Show Summary Details

Page of

PRINTED FROM OXFORD HANDBOOKS ONLINE (www.oxfordhandbooks.com). (c) Oxford University Press, 2015. All Rights Reserved. Under the terms of the licence agreement, an individual user may print out a PDF of a single chapter of a title in Oxford Handbooks Online for personal use (for details see Privacy Policy).

date: 11 December 2017

Abstract and Keywords

This chapter explores sports institutions, particularly players' unions, leagues, and the role of government. Topics covered include origins of the reserve clause, union opposition, antitrust law, breakthrough on free agency, labor-market theories, and impact of free agency. The reserve clause gave clubs a continuing option on player services, and the main arguments for and against it are given. The union's constitution sought to limit but not abolish the reserve clause. A reasonable semblance of competitive balance is necessary for a league to be successful. Rottenberg's theory holds that, under the reserve clause, trades and sale of players ensure that a player will wind up on the team for which he generates the highest marginal revenue product. The topic of the reserve clause and labor mobility is concerned with the operation of the labor market.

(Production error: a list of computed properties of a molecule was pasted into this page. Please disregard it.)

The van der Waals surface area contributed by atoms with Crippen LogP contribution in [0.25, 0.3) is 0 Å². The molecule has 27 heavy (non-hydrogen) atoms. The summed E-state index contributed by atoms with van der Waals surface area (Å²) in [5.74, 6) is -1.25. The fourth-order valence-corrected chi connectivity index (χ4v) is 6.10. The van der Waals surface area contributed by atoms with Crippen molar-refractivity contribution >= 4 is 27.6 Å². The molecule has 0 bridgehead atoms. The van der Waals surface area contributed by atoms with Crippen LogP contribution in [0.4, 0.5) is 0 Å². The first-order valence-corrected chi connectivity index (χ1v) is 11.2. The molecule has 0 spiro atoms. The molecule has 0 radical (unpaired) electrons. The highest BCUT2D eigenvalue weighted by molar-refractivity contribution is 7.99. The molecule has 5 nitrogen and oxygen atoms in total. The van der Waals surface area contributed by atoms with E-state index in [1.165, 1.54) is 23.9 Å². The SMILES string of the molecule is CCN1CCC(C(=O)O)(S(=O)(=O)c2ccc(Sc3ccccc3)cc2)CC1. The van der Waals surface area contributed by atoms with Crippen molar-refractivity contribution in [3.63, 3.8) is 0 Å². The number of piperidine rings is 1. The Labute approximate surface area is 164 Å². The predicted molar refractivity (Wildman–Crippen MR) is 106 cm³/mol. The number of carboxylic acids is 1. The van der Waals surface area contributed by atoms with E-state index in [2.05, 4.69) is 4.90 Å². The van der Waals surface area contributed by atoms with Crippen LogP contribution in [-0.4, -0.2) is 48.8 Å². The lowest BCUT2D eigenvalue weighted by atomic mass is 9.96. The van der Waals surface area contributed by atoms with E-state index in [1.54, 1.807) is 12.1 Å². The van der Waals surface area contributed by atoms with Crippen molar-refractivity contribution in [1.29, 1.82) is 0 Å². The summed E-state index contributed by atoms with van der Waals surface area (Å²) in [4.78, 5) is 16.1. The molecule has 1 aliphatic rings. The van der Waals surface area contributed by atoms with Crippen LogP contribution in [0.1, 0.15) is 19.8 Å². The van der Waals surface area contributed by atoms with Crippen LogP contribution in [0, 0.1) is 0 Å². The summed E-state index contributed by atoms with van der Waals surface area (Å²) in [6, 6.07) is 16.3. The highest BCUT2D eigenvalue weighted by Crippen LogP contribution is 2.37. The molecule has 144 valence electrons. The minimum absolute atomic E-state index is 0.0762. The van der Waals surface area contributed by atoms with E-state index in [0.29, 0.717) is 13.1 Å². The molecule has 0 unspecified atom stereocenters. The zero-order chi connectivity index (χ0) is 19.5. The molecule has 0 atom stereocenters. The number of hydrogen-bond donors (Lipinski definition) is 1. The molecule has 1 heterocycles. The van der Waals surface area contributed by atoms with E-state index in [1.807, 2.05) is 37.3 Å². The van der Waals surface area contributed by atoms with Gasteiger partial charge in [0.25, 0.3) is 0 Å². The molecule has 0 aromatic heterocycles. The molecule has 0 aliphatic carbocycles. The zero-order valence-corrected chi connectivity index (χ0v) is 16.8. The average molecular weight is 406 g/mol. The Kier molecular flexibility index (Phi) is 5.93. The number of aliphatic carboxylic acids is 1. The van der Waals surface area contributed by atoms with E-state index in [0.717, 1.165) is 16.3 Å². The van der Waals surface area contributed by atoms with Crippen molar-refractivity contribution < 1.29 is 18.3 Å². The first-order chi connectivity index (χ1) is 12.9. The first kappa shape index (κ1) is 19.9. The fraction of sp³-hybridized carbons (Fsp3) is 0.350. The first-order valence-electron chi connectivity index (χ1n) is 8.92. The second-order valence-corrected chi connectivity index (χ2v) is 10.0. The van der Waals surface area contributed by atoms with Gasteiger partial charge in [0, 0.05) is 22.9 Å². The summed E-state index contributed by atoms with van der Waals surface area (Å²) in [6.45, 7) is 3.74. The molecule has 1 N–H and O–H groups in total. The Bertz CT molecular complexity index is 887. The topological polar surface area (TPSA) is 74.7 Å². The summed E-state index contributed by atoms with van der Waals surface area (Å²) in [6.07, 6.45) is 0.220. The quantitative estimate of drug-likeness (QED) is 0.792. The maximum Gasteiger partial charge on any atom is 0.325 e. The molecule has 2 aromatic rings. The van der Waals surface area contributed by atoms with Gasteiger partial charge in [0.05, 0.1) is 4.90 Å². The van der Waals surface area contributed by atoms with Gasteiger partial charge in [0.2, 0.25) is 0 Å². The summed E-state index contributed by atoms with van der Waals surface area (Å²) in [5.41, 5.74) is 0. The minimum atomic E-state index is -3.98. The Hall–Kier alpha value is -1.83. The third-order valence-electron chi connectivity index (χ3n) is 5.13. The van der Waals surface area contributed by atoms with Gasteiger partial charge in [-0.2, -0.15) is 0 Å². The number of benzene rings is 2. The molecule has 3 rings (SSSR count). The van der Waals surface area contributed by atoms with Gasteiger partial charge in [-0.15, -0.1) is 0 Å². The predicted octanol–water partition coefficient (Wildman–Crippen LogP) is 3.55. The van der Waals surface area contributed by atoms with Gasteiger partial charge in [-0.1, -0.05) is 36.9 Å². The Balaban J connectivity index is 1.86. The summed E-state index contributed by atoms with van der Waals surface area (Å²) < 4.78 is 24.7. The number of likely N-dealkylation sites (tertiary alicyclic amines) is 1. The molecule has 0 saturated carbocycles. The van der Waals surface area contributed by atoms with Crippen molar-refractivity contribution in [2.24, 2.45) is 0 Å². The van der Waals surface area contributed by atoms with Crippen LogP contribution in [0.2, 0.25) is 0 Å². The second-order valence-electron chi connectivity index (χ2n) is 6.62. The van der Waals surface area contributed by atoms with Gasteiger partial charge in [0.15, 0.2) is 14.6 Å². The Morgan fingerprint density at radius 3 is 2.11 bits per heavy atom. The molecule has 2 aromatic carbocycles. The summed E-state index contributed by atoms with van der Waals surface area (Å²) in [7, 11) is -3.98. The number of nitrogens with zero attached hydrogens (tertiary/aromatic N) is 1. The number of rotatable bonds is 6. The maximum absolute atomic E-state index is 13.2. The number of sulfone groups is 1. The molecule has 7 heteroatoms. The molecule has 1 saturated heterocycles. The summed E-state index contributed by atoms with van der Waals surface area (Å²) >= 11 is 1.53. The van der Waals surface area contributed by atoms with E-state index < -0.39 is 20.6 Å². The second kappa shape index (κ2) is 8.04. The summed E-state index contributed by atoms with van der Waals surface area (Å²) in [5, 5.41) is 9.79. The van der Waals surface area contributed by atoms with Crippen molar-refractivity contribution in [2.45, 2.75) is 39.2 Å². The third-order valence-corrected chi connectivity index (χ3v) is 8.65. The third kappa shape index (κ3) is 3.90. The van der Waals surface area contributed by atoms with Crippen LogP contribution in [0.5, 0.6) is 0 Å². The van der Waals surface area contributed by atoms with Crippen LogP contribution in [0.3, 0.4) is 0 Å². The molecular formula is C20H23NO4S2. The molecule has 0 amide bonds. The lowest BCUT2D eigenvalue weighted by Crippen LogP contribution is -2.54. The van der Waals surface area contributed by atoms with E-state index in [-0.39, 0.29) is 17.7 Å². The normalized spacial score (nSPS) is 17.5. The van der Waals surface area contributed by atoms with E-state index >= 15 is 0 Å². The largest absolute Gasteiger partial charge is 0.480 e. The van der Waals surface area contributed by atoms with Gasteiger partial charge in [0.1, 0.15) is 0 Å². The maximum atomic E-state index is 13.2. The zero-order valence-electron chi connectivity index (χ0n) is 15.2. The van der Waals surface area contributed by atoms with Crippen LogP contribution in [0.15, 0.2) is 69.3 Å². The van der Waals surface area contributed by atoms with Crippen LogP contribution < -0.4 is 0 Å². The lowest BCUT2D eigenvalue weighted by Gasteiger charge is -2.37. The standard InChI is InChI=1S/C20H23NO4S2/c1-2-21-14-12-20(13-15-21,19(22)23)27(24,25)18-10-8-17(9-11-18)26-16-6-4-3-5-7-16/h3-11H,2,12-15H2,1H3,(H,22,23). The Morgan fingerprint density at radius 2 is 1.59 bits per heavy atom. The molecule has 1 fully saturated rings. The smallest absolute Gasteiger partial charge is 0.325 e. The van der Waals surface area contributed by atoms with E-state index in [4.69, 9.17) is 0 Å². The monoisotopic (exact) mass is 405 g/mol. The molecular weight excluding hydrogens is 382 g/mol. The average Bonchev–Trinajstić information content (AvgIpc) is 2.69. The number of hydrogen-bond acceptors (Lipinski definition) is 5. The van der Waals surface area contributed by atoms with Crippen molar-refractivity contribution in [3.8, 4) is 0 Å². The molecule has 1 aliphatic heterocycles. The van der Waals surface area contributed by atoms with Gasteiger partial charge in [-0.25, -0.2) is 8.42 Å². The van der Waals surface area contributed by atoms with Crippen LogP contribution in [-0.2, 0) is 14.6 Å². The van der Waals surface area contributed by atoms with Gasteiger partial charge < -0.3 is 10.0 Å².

Keywords: reserve clause, labor mobility, union opposition, antitrust law, free agency, labor-market theories, Rottenberg's theory, sports institutions

Access to the complete content on Oxford Handbooks Online requires a subscription or purchase. Public users are able to search the site and view the abstracts and keywords for each book and chapter without a subscription.

Please subscribe or login to access full text content.

If you have purchased a print title that contains an access token, please see the token for information about how to register your code.

For questions on access or troubleshooting, please check our FAQs, and if you can''t find the answer there, please contact us.